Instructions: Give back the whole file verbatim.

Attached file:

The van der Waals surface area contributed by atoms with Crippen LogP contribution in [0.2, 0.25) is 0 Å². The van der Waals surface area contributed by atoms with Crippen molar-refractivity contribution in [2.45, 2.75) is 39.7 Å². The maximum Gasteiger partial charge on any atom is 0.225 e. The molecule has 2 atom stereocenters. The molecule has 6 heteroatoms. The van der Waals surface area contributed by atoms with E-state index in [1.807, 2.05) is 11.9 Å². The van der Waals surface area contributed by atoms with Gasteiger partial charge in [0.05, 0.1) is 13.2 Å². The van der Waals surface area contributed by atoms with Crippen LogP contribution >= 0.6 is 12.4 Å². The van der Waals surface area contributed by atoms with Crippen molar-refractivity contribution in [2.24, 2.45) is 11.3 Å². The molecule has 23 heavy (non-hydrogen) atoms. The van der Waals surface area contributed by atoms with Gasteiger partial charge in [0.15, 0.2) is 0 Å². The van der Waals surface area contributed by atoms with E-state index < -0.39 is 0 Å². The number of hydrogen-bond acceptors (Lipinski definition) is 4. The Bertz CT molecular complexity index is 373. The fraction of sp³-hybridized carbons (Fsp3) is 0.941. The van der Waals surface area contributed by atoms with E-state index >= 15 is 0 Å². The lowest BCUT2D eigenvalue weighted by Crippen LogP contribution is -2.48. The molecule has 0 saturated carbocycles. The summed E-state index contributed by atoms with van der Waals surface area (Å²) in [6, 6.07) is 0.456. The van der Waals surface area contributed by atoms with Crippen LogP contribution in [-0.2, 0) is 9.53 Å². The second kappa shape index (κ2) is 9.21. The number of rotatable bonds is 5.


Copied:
The van der Waals surface area contributed by atoms with Crippen LogP contribution in [0.2, 0.25) is 0 Å². The van der Waals surface area contributed by atoms with Crippen molar-refractivity contribution in [2.45, 2.75) is 39.7 Å². The maximum Gasteiger partial charge on any atom is 0.225 e. The molecule has 2 atom stereocenters. The molecule has 6 heteroatoms. The van der Waals surface area contributed by atoms with E-state index in [1.807, 2.05) is 11.9 Å². The van der Waals surface area contributed by atoms with Gasteiger partial charge in [0.05, 0.1) is 13.2 Å². The van der Waals surface area contributed by atoms with Crippen LogP contribution >= 0.6 is 12.4 Å². The van der Waals surface area contributed by atoms with Crippen molar-refractivity contribution in [2.24, 2.45) is 11.3 Å². The molecule has 23 heavy (non-hydrogen) atoms. The van der Waals surface area contributed by atoms with Gasteiger partial charge in [0.15, 0.2) is 0 Å². The van der Waals surface area contributed by atoms with E-state index < -0.39 is 0 Å². The number of hydrogen-bond acceptors (Lipinski definition) is 4. The Bertz CT molecular complexity index is 373. The fraction of sp³-hybridized carbons (Fsp3) is 0.941. The van der Waals surface area contributed by atoms with E-state index >= 15 is 0 Å². The lowest BCUT2D eigenvalue weighted by Crippen LogP contribution is -2.48. The molecule has 0 saturated carbocycles. The summed E-state index contributed by atoms with van der Waals surface area (Å²) in [6, 6.07) is 0.456. The van der Waals surface area contributed by atoms with Crippen LogP contribution in [-0.2, 0) is 9.53 Å². The second kappa shape index (κ2) is 9.21. The number of rotatable bonds is 5.